Things I’ve Lost: Songs for Summer Wayfinding
In the heat of summer, in this furnace of unrest, we’re all in need of solace. To paraphrase Maya Angelou, music is refuge. Here are the fifteen songs I’ve had on heavy rotation this season. Most are new releases from this year, with a few 2015 faves plus a Joe Ely tune in the mix.
Anthony D’Amato + Parker Millsap + The Mynabirds + Ben Harper & the Innocent Criminals + The Flatlanders + Margaret Glaspy + Kevin Morby + Sturgill Simpson + Blake Mills + David Ramirez + Miles Nielsen & the Rusted Hearts + Justin Wells + David Wax Museum + Vandaveer + Joe Pug
1. Anthony D’Amato – Blue Blooded
“I drained the well this morning just trying to quench my thirst / I hollowed out the mountain just to see what it was worth.”
The energy of dual drummers propels a compact song that conveys social critique through poignant imagery. I love the grittiness of the lyrics and the widescreen quality to the production by Mike Mogis (Bright Eyes, First Aid Kit).
2. Parker Millsap – Heaven Sent
Oklahoma native Parker Millsap combines Delta blues snarl with gospel heart and Waits-esque trickster charm. This affecting song – from an anguished son to a preacher father – is just the sort of hymn we need.
3. The Mynabirds – Numbers Don’t Lie
Laura Burhenn crafts catchy pop hooks with a soulful authenticity. “You know that the numbers don’t lie … two wrongs will not make it right.” How ’bout a cross-the-aisle dance party to break up partisan gridlock?
4. Ben Harper & the Innocent Criminals – Call It What It Is
“Government ain’t easy. Policing ain’t easy. Hard times ain’t easy.” This one goes out to every city whose name has become synecdoche for lives lost.
5. The Flatlanders – Homeland Refugee
Joe Ely is a damn fine storyteller. This song strikes me as a Grapes of Wrath story updated for our time.
6. Margaret Glaspy – Emotions and Math
The eternal tension between feeling and logic finds expression in this plainspoken, minimalist song from the remarkable Margaret Glaspy. I’m entirely unsettled by the simultaneous familiarity and alienation I experience with lines like “shivering in an ice cold bath of emotions and math.” Between talk therapy and talking heads on TV, there must still be space for love and longing.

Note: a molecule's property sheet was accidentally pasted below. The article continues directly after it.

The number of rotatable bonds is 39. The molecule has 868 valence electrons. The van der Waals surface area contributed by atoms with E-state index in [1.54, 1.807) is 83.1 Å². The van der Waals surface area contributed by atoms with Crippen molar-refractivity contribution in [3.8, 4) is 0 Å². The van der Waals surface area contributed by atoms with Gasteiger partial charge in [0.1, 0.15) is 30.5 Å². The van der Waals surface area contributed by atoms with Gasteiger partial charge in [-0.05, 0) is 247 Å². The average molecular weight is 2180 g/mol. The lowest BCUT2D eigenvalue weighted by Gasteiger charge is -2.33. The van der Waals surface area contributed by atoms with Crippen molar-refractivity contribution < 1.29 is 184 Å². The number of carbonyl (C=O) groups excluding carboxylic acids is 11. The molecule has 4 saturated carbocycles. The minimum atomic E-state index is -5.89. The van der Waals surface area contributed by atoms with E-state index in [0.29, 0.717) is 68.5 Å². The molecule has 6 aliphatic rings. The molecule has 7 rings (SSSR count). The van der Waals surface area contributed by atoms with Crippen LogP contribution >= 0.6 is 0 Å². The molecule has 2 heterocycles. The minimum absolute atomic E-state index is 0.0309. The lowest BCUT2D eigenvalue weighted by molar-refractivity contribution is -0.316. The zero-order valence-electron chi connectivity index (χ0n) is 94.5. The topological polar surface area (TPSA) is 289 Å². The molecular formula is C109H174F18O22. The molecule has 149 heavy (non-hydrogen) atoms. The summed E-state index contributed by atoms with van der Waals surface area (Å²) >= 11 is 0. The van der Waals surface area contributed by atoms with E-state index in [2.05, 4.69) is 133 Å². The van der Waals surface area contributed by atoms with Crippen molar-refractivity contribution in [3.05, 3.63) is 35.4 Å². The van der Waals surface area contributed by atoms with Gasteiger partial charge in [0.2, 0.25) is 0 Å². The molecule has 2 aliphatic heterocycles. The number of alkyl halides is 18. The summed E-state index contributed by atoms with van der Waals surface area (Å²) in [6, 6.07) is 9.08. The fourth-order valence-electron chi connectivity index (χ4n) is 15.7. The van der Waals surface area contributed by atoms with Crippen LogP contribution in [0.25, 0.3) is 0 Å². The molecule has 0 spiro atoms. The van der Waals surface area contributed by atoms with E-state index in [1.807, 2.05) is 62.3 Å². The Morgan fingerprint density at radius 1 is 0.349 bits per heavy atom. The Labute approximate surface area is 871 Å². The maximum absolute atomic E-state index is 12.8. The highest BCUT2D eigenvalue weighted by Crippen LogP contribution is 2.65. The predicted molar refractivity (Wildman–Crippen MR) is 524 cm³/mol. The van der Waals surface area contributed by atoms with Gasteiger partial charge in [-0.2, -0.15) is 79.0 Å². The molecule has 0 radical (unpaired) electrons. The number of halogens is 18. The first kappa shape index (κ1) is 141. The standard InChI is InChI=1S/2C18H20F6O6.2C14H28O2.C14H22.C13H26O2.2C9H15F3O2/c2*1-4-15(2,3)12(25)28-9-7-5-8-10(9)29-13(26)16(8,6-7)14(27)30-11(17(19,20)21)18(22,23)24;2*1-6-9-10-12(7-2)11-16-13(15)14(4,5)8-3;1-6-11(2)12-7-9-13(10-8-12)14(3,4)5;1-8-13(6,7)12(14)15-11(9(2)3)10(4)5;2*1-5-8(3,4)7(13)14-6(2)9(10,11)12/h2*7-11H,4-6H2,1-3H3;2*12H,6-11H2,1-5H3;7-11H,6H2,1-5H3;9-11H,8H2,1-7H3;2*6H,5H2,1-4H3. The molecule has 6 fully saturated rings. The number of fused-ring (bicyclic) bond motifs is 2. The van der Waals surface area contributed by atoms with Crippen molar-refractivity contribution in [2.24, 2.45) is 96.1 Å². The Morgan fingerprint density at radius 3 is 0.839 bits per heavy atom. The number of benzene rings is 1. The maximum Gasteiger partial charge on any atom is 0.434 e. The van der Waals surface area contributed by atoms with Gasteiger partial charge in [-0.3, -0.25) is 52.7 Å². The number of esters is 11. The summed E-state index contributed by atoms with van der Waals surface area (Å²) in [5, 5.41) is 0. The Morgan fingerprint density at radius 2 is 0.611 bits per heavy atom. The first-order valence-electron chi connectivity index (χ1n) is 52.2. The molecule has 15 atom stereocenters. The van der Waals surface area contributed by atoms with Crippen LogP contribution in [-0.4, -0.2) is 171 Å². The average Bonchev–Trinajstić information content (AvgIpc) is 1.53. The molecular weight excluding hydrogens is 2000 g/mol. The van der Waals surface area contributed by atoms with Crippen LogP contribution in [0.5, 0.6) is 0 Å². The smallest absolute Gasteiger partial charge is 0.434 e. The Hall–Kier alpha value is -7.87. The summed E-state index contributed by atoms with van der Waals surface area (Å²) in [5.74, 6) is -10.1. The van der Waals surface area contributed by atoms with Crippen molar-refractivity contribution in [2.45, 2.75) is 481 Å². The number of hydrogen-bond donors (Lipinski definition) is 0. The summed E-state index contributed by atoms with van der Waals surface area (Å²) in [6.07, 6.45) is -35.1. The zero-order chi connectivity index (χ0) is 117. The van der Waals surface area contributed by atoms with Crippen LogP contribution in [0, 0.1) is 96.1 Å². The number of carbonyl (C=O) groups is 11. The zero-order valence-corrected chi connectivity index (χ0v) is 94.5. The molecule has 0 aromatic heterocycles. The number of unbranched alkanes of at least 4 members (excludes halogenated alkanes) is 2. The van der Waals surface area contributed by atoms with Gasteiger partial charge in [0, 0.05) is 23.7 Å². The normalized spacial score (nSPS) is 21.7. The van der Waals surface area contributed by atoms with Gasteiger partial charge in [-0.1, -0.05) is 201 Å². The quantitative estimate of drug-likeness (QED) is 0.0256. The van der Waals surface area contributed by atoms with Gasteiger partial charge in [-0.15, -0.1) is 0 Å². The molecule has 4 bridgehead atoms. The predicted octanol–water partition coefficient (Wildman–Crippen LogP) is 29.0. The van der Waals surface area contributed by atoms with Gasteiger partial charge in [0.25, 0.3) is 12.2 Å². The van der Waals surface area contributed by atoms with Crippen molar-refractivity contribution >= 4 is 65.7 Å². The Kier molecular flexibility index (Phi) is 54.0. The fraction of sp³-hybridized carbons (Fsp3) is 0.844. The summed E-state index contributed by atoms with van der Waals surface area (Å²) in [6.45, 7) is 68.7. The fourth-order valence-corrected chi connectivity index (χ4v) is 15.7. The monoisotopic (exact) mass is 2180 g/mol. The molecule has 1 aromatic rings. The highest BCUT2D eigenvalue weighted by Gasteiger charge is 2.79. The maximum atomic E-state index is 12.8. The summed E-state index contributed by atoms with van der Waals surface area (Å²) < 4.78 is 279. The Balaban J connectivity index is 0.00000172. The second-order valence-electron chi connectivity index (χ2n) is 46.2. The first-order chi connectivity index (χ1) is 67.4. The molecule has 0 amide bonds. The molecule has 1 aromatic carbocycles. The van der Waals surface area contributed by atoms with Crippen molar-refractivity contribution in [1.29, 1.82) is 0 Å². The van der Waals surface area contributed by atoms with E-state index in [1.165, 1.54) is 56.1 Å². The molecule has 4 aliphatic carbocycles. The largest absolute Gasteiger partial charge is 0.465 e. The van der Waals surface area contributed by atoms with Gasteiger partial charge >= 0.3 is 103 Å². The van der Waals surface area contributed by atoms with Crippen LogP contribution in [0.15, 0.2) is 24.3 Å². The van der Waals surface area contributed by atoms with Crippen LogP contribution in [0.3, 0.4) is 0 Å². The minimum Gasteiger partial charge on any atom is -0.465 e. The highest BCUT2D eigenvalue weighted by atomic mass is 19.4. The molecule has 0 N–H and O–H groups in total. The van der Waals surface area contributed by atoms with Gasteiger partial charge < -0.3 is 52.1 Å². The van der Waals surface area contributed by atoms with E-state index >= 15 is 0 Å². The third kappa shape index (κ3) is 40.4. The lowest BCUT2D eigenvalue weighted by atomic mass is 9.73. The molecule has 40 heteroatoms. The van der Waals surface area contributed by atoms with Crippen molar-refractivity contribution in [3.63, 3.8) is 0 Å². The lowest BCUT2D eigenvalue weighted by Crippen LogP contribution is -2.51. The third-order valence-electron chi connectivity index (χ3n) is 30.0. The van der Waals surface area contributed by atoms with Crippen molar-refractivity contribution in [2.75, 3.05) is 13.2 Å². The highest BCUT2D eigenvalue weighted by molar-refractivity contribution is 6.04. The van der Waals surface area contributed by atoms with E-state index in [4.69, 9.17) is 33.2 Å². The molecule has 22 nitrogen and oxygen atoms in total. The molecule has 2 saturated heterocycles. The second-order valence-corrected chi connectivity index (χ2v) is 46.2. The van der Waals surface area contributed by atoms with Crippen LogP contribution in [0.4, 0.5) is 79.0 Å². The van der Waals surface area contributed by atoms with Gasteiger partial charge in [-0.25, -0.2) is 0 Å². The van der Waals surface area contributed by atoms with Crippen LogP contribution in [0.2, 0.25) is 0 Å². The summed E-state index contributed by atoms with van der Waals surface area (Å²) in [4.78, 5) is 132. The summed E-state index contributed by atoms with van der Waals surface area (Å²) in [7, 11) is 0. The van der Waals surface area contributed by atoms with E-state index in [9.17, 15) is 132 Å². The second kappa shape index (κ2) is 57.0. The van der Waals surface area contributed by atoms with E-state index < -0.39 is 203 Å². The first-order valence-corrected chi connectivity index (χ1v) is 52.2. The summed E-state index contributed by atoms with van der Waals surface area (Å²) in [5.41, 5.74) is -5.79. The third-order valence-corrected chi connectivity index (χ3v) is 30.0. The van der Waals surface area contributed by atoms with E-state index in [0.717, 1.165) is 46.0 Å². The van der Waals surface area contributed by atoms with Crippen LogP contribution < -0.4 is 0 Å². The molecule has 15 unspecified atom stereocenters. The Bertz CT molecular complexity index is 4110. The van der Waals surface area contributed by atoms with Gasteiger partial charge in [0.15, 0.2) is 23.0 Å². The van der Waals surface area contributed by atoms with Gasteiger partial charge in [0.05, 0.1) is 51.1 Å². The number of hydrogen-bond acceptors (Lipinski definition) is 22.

7. Kevin Morby – Singing Saw
The spare and stark arrangement is the perfect counterpart to Morby’s haunting rumination over the double-edged nature of things – “thought I saw a singing saw cutting down a willow.”
8. Sturgill Simpson – Breakers Roar
This song is balm for all that feels raw and ragged. It’s an elegant though bittersweet lullaby to his son – and the narrator had me choking back tears when, in conversation a few months ago, he spoke so honestly about the darkness that we self-medicate in varied ways and the healing place of music in his own life.
9. Blake Mills – It’ll All Work Out
I’m charmed by the disaffected, talky delivery of the lyrics here – wry turns of phrase over a clockwork guitar progression. Mills is still not a household name, but his guitar voice is utterly compelling, as is the voice coming out of his body. With collaborators like session drummer Jim Keltner and producer Don Was, it’s clear that musician greats recognize Mills’ talent. It’s only a matter of time before the rest of us figure it out.
10. David Ramirez – Harder To Lie
Countless miles logged and stories that become fable – that’s what Ramirez’s songwriting invokes. This song of first impressions and lasting connections gets me every single time.
11. Miles Niselen & the Rusted Hearts – Is This Life
This band’s striking amalgam of roots, rock, and soul makes for one of the strongest albums I’ve listened to this year. The crystalline harmonies and guitar riffs undergird a narrative that’s equal parts heartache and defiance.
12. Justin Wells – Going Down Grinnin’
Wells shoots straight from the heart and lays down all the cards in debut solo album Dawn In the Distance. The album mixes old-school country and rock grit with lyrics both intensely personal and universally relatable.
13. David Wax Museum – Lose Touch With the World
David Wax Museum songs fit naturally between cuts of Calexico and Andrew Bird, referencing Mexican folk as much as modern Americana. They push the sonic envelope in “Guesthouse,” layering synths and keys and electric guitars in a colorful, playful soundscape. “Lose Touch With the World” is a quieter song, imbued with moonlit, dreamlike longing: “Come on, kiss me like you mean it – my life’s a film but I haven’t seen it.”
14. Vandaveer – Holding Patterns
I’ve tried for years to find the right words to describe the vocal textures that form the core of Vandaveer’s sound. The imagery conjured by the song title – I think of nonlinear flight paths and infinite circling above the destination point – is autumnal, yet hopeful. Sometimes it’s not about blazing triumph but about steady perseverance.
15. Joe Pug – The Measure
“Every inch of anguish laid out side by side, cannot make a full yard the measure of our lives.” Pug has few equals among his contemporaries when it comes to lyricism. He distills life experience into potent metaphors that make me feel both gutted and renewed. The title of this playlist is derived from “The Measure.” In the final calculus, all we’ve lost is nothing to what we found.
Click here for the full playlist.
Cover photo: Abandoned Car, Namib Desert, 2015.